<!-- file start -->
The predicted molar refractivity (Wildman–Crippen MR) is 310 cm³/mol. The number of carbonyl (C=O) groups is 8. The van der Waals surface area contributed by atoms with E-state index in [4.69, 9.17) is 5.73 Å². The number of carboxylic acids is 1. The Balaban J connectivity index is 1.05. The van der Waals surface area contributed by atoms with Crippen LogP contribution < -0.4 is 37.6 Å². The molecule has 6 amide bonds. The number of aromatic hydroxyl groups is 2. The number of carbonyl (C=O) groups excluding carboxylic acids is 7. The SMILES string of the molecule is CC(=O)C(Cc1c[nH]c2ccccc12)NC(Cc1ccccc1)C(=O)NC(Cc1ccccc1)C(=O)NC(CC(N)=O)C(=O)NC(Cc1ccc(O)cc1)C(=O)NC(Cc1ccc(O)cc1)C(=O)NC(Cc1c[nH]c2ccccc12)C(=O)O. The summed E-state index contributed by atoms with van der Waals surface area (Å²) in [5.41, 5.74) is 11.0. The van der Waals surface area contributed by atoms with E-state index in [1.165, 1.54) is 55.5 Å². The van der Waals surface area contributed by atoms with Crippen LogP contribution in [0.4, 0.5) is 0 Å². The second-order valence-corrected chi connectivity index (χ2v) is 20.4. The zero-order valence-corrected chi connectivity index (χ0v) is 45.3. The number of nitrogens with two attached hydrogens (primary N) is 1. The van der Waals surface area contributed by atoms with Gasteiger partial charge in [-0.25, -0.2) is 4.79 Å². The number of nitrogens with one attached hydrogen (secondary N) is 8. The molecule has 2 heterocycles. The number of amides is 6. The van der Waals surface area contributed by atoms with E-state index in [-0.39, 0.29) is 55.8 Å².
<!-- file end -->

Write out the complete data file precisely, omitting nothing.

The predicted molar refractivity (Wildman–Crippen MR) is 310 cm³/mol. The number of carbonyl (C=O) groups is 8. The van der Waals surface area contributed by atoms with E-state index in [4.69, 9.17) is 5.73 Å². The number of carboxylic acids is 1. The Balaban J connectivity index is 1.05. The van der Waals surface area contributed by atoms with Crippen LogP contribution < -0.4 is 37.6 Å². The molecule has 6 amide bonds. The number of aromatic hydroxyl groups is 2. The number of carbonyl (C=O) groups excluding carboxylic acids is 7. The SMILES string of the molecule is CC(=O)C(Cc1c[nH]c2ccccc12)NC(Cc1ccccc1)C(=O)NC(Cc1ccccc1)C(=O)NC(CC(N)=O)C(=O)NC(Cc1ccc(O)cc1)C(=O)NC(Cc1ccc(O)cc1)C(=O)NC(Cc1c[nH]c2ccccc12)C(=O)O. The summed E-state index contributed by atoms with van der Waals surface area (Å²) in [5.41, 5.74) is 11.0. The van der Waals surface area contributed by atoms with E-state index in [1.165, 1.54) is 55.5 Å². The van der Waals surface area contributed by atoms with Crippen LogP contribution in [0.4, 0.5) is 0 Å². The second-order valence-corrected chi connectivity index (χ2v) is 20.4. The zero-order valence-corrected chi connectivity index (χ0v) is 45.3. The number of nitrogens with two attached hydrogens (primary N) is 1. The van der Waals surface area contributed by atoms with Gasteiger partial charge in [-0.25, -0.2) is 4.79 Å². The number of nitrogens with one attached hydrogen (secondary N) is 8. The molecule has 2 heterocycles. The number of amides is 6. The van der Waals surface area contributed by atoms with E-state index in [-0.39, 0.29) is 55.8 Å².